Susan Smith has worked as an editor and writer in the technology industry for over 16 years. As an editor she has been responsible for the launch of a number of technology trade publications, both in print and online. Currently, Susan is the Editor of GISCafe and AECCafe, as well as those sites’ … More »
SketchUp 8 includes access to all of Google’s geospatial data
September 10th, 2010 by Susan Smith
Google SketchUp 8 was announced at Google’s user conference 3D Basecamp held in Boulder, Co. last week.
The released focuses on the following features:
Some very straightforward access from within the modeling interface for SketchUp to all of Google’s geospatial data. “For an architect, we can give you a very comprehensive site model for any project you’re working on almost anywhere in the world,” said product manager John Bacus. “Obviously some areas have better data coverage than others, but we’re able to give SketchUp modelers direct access to Google’s aerial photography collection. We also have launched a new data service that provides high resolution terrain directly into the SketchUp modeler for almost any location on earth.”
Modelers have access to any 3D building models for adjacent buildings to a site they might be working on. Most of these models are coming from other SketchUp users, said Bacus. “For the last four and a half years or so, the SketchUp team has been working on building systems for users to make models of 3D buildings and now we’re able to give those back to the SketchUp modeling community in the form of site models, context models.and we also can give users access to streetview data for use in site reference or directly as photographic texturing for their models.”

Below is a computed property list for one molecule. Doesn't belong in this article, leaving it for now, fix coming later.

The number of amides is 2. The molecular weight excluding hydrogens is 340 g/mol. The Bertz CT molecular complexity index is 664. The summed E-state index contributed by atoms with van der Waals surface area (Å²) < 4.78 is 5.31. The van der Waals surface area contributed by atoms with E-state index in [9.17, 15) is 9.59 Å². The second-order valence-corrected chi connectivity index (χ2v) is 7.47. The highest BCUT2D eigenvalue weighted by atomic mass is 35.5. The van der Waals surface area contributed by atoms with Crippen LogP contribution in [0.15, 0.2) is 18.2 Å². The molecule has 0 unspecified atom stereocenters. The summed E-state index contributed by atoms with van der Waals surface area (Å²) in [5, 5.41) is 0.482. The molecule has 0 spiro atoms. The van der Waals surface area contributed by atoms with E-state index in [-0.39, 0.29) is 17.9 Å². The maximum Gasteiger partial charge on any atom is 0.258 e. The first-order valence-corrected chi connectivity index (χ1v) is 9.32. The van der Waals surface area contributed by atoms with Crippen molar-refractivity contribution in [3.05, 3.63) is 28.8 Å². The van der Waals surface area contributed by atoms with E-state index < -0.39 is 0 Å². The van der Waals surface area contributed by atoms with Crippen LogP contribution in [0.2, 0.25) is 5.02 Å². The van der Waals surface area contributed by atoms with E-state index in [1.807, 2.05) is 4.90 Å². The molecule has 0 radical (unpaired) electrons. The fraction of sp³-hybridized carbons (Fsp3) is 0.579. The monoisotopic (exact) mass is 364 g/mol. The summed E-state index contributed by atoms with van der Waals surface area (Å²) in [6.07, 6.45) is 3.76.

The Building Maker app which was launched previously, gives people an easy modeling interface for buildng low rez photographically textured 3D buildings in places where Google had collected aerial oblique imagery, a birdseye type of view of a city. “We’re able to drag polygons on top of photography and do a kind of lightweight photogrammetry to figure out the precise dimensions of any building,” said Bacus. “In SketchUp 8 we’ve made that into a kind of feature in the modeler so you can bring up a window inside the main SketchUp interface and make a quick massing model for an existing building. Google will automatically texture it for you and send it back directly into the active SketchUp model in its proper scale and goelocation. For those users who want to start in Building Maker for a model, we also have a way to convert Building Maker models into SketchUp models. We’ve added a couple of new tools that make it easy to take the primitive massing model from Building Maker and add detail to it, clean up some of the messy geometry and add higher quality textures etc. The data is all freely available.”
SketchUp 8 also has a whole new set of modeling tools for people with experience in other 3D modeling packages. They include a simple set of Boolean modeling tools, which allow users to do unions and subtractions, trims and splits. The geometry model makes it possible to now do objects that do volumes, so users can actually report the volume of collections of geometry in the SketchUp model. “If users are doing things like complex concrete form work, we can give them a pretty good first order estimation of the volume of concrete they’re going to need, so they can do a little more analysis on the model in that way,” said Bacus.